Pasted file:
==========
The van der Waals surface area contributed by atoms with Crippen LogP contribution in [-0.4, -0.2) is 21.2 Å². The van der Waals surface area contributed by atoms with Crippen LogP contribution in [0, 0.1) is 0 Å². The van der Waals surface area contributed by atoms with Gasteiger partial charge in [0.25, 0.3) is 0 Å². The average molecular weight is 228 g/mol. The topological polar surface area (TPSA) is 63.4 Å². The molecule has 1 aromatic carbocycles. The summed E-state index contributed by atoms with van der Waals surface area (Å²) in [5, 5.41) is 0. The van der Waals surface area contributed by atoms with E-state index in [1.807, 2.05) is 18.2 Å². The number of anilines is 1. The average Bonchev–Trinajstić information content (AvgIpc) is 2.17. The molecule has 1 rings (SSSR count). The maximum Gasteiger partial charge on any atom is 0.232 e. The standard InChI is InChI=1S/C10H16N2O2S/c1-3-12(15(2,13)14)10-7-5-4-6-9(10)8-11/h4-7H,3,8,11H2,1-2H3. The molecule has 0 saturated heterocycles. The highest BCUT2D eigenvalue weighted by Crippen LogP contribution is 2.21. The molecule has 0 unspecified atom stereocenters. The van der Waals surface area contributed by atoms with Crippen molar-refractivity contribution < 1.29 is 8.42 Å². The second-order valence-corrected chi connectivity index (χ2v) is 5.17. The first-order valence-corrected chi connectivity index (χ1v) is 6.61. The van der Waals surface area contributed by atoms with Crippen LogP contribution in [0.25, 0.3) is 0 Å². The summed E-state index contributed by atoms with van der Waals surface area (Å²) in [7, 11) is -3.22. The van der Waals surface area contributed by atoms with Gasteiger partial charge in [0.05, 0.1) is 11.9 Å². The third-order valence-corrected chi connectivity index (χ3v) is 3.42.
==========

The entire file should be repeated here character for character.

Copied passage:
The van der Waals surface area contributed by atoms with Crippen LogP contribution in [-0.4, -0.2) is 21.2 Å². The van der Waals surface area contributed by atoms with Crippen LogP contribution in [0, 0.1) is 0 Å². The van der Waals surface area contributed by atoms with Gasteiger partial charge in [0.25, 0.3) is 0 Å². The average molecular weight is 228 g/mol. The topological polar surface area (TPSA) is 63.4 Å². The molecule has 1 aromatic carbocycles. The summed E-state index contributed by atoms with van der Waals surface area (Å²) in [5, 5.41) is 0. The van der Waals surface area contributed by atoms with E-state index in [1.807, 2.05) is 18.2 Å². The number of anilines is 1. The average Bonchev–Trinajstić information content (AvgIpc) is 2.17. The molecule has 1 rings (SSSR count). The maximum Gasteiger partial charge on any atom is 0.232 e. The standard InChI is InChI=1S/C10H16N2O2S/c1-3-12(15(2,13)14)10-7-5-4-6-9(10)8-11/h4-7H,3,8,11H2,1-2H3. The molecule has 0 saturated heterocycles. The highest BCUT2D eigenvalue weighted by Crippen LogP contribution is 2.21. The molecule has 0 unspecified atom stereocenters. The van der Waals surface area contributed by atoms with Crippen molar-refractivity contribution < 1.29 is 8.42 Å². The second-order valence-corrected chi connectivity index (χ2v) is 5.17. The first-order valence-corrected chi connectivity index (χ1v) is 6.61. The van der Waals surface area contributed by atoms with Crippen LogP contribution in [0.25, 0.3) is 0 Å². The summed E-state index contributed by atoms with van der Waals surface area (Å²) in [7, 11) is -3.22. The van der Waals surface area contributed by atoms with Gasteiger partial charge in [0.05, 0.1) is 11.9 Å². The third-order valence-corrected chi connectivity index (χ3v) is 3.42.